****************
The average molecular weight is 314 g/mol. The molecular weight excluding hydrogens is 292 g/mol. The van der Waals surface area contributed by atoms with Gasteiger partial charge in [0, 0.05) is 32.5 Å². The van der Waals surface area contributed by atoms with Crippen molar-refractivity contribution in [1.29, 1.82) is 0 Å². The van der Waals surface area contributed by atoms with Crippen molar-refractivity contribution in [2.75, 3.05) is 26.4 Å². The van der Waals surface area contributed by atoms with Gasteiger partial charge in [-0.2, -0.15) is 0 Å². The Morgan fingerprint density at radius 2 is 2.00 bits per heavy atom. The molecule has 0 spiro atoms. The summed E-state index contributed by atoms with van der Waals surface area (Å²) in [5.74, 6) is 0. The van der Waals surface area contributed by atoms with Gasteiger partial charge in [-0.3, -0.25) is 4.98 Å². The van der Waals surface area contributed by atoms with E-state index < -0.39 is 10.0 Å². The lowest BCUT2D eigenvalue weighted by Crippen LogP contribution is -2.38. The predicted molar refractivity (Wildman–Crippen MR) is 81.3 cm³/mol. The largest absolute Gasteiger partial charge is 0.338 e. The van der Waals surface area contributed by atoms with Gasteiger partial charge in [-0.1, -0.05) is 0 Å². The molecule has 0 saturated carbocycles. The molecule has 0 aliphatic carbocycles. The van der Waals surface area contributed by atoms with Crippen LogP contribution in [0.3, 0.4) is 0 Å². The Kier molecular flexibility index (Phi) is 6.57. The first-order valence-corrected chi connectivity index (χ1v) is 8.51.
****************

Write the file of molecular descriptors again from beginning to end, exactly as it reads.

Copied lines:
The average molecular weight is 314 g/mol. The molecular weight excluding hydrogens is 292 g/mol. The van der Waals surface area contributed by atoms with Gasteiger partial charge in [0, 0.05) is 32.5 Å². The van der Waals surface area contributed by atoms with Crippen molar-refractivity contribution in [1.29, 1.82) is 0 Å². The van der Waals surface area contributed by atoms with Crippen molar-refractivity contribution in [2.75, 3.05) is 26.4 Å². The van der Waals surface area contributed by atoms with Gasteiger partial charge in [-0.2, -0.15) is 0 Å². The Morgan fingerprint density at radius 2 is 2.00 bits per heavy atom. The molecule has 0 spiro atoms. The summed E-state index contributed by atoms with van der Waals surface area (Å²) in [5.74, 6) is 0. The van der Waals surface area contributed by atoms with Gasteiger partial charge in [-0.3, -0.25) is 4.98 Å². The van der Waals surface area contributed by atoms with E-state index < -0.39 is 10.0 Å². The lowest BCUT2D eigenvalue weighted by Crippen LogP contribution is -2.38. The predicted molar refractivity (Wildman–Crippen MR) is 81.3 cm³/mol. The largest absolute Gasteiger partial charge is 0.338 e. The van der Waals surface area contributed by atoms with Gasteiger partial charge in [-0.1, -0.05) is 0 Å². The molecule has 0 saturated carbocycles. The molecule has 0 aliphatic carbocycles. The van der Waals surface area contributed by atoms with Crippen LogP contribution in [0.3, 0.4) is 0 Å². The Kier molecular flexibility index (Phi) is 6.57. The first-order valence-corrected chi connectivity index (χ1v) is 8.51.